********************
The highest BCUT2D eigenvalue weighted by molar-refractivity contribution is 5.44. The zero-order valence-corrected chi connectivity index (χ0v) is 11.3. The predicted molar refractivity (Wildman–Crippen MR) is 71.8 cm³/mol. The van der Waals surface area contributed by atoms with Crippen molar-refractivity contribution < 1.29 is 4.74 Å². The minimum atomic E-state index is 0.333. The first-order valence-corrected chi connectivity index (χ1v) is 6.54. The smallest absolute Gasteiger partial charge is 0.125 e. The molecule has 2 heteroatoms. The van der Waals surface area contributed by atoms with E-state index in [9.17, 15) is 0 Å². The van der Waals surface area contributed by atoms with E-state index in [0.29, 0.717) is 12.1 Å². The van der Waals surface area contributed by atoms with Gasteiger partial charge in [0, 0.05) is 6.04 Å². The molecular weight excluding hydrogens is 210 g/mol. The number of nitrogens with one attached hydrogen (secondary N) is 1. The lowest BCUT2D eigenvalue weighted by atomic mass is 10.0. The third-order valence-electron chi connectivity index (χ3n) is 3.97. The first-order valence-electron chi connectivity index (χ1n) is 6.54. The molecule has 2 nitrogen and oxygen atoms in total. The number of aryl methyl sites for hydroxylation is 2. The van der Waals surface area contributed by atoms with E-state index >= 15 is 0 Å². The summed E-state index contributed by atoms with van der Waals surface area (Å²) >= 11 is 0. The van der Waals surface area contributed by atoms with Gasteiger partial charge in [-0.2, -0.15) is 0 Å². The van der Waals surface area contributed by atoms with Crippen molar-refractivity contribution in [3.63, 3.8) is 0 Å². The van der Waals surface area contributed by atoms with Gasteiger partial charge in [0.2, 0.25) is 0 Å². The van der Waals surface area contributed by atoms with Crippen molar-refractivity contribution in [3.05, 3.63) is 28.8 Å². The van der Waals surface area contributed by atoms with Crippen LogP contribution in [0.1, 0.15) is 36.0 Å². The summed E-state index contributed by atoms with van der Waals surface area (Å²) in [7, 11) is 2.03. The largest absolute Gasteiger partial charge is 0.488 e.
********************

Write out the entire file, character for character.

The highest BCUT2D eigenvalue weighted by molar-refractivity contribution is 5.44. The zero-order valence-corrected chi connectivity index (χ0v) is 11.3. The predicted molar refractivity (Wildman–Crippen MR) is 71.8 cm³/mol. The van der Waals surface area contributed by atoms with Crippen molar-refractivity contribution < 1.29 is 4.74 Å². The minimum atomic E-state index is 0.333. The first-order valence-corrected chi connectivity index (χ1v) is 6.54. The smallest absolute Gasteiger partial charge is 0.125 e. The molecule has 2 heteroatoms. The van der Waals surface area contributed by atoms with E-state index in [9.17, 15) is 0 Å². The van der Waals surface area contributed by atoms with E-state index in [0.29, 0.717) is 12.1 Å². The van der Waals surface area contributed by atoms with Gasteiger partial charge in [0, 0.05) is 6.04 Å². The molecular weight excluding hydrogens is 210 g/mol. The number of nitrogens with one attached hydrogen (secondary N) is 1. The lowest BCUT2D eigenvalue weighted by atomic mass is 10.0. The third-order valence-electron chi connectivity index (χ3n) is 3.97. The first-order valence-electron chi connectivity index (χ1n) is 6.54. The molecule has 2 nitrogen and oxygen atoms in total. The number of aryl methyl sites for hydroxylation is 2. The van der Waals surface area contributed by atoms with E-state index >= 15 is 0 Å². The summed E-state index contributed by atoms with van der Waals surface area (Å²) >= 11 is 0. The van der Waals surface area contributed by atoms with Gasteiger partial charge in [-0.2, -0.15) is 0 Å². The van der Waals surface area contributed by atoms with Crippen molar-refractivity contribution in [3.63, 3.8) is 0 Å². The van der Waals surface area contributed by atoms with Gasteiger partial charge in [0.2, 0.25) is 0 Å². The van der Waals surface area contributed by atoms with Crippen molar-refractivity contribution in [3.05, 3.63) is 28.8 Å². The van der Waals surface area contributed by atoms with Crippen LogP contribution in [0.1, 0.15) is 36.0 Å². The summed E-state index contributed by atoms with van der Waals surface area (Å²) in [7, 11) is 2.03. The largest absolute Gasteiger partial charge is 0.488 e.